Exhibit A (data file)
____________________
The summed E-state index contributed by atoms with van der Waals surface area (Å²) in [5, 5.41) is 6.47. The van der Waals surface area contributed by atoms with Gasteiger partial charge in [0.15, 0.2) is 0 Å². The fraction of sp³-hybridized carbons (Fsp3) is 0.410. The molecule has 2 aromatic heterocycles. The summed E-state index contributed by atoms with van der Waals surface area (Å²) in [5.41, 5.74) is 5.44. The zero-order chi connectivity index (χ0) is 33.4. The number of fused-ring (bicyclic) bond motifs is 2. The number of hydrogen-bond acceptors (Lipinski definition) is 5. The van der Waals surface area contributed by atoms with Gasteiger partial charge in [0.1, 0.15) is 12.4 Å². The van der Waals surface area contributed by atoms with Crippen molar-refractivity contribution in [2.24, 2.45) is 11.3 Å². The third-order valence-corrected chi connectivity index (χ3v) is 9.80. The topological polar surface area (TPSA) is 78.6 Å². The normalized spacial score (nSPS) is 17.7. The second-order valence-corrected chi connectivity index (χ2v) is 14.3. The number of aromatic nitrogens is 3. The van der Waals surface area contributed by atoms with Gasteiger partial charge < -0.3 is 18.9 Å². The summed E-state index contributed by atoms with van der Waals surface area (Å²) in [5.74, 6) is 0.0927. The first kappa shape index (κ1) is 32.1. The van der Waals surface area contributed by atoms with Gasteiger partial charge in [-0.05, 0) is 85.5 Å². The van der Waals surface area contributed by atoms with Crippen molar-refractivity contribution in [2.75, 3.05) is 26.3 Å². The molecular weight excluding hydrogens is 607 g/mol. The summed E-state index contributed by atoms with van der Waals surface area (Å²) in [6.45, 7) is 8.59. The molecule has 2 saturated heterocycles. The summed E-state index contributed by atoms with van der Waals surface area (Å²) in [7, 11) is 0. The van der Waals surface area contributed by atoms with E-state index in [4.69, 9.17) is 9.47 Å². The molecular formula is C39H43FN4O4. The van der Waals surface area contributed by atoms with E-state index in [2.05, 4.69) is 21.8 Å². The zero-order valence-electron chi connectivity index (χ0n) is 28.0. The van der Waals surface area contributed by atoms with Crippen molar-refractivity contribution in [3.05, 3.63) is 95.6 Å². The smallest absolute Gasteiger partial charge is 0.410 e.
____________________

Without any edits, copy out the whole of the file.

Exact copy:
The summed E-state index contributed by atoms with van der Waals surface area (Å²) in [5, 5.41) is 6.47. The van der Waals surface area contributed by atoms with Gasteiger partial charge in [0.15, 0.2) is 0 Å². The fraction of sp³-hybridized carbons (Fsp3) is 0.410. The molecule has 2 aromatic heterocycles. The summed E-state index contributed by atoms with van der Waals surface area (Å²) in [5.41, 5.74) is 5.44. The zero-order chi connectivity index (χ0) is 33.4. The number of fused-ring (bicyclic) bond motifs is 2. The number of hydrogen-bond acceptors (Lipinski definition) is 5. The van der Waals surface area contributed by atoms with Gasteiger partial charge in [0.1, 0.15) is 12.4 Å². The van der Waals surface area contributed by atoms with Crippen molar-refractivity contribution in [2.24, 2.45) is 11.3 Å². The third-order valence-corrected chi connectivity index (χ3v) is 9.80. The topological polar surface area (TPSA) is 78.6 Å². The normalized spacial score (nSPS) is 17.7. The second-order valence-corrected chi connectivity index (χ2v) is 14.3. The number of aromatic nitrogens is 3. The van der Waals surface area contributed by atoms with Gasteiger partial charge < -0.3 is 18.9 Å². The summed E-state index contributed by atoms with van der Waals surface area (Å²) in [5.74, 6) is 0.0927. The first kappa shape index (κ1) is 32.1. The van der Waals surface area contributed by atoms with Gasteiger partial charge in [-0.05, 0) is 85.5 Å². The van der Waals surface area contributed by atoms with Crippen molar-refractivity contribution in [2.75, 3.05) is 26.3 Å². The molecular weight excluding hydrogens is 607 g/mol. The summed E-state index contributed by atoms with van der Waals surface area (Å²) in [6.45, 7) is 8.59. The molecule has 2 saturated heterocycles. The summed E-state index contributed by atoms with van der Waals surface area (Å²) in [7, 11) is 0. The van der Waals surface area contributed by atoms with E-state index in [4.69, 9.17) is 9.47 Å². The molecular formula is C39H43FN4O4. The van der Waals surface area contributed by atoms with E-state index in [2.05, 4.69) is 21.8 Å². The zero-order valence-electron chi connectivity index (χ0n) is 28.0. The van der Waals surface area contributed by atoms with Crippen molar-refractivity contribution in [3.05, 3.63) is 95.6 Å². The smallest absolute Gasteiger partial charge is 0.410 e.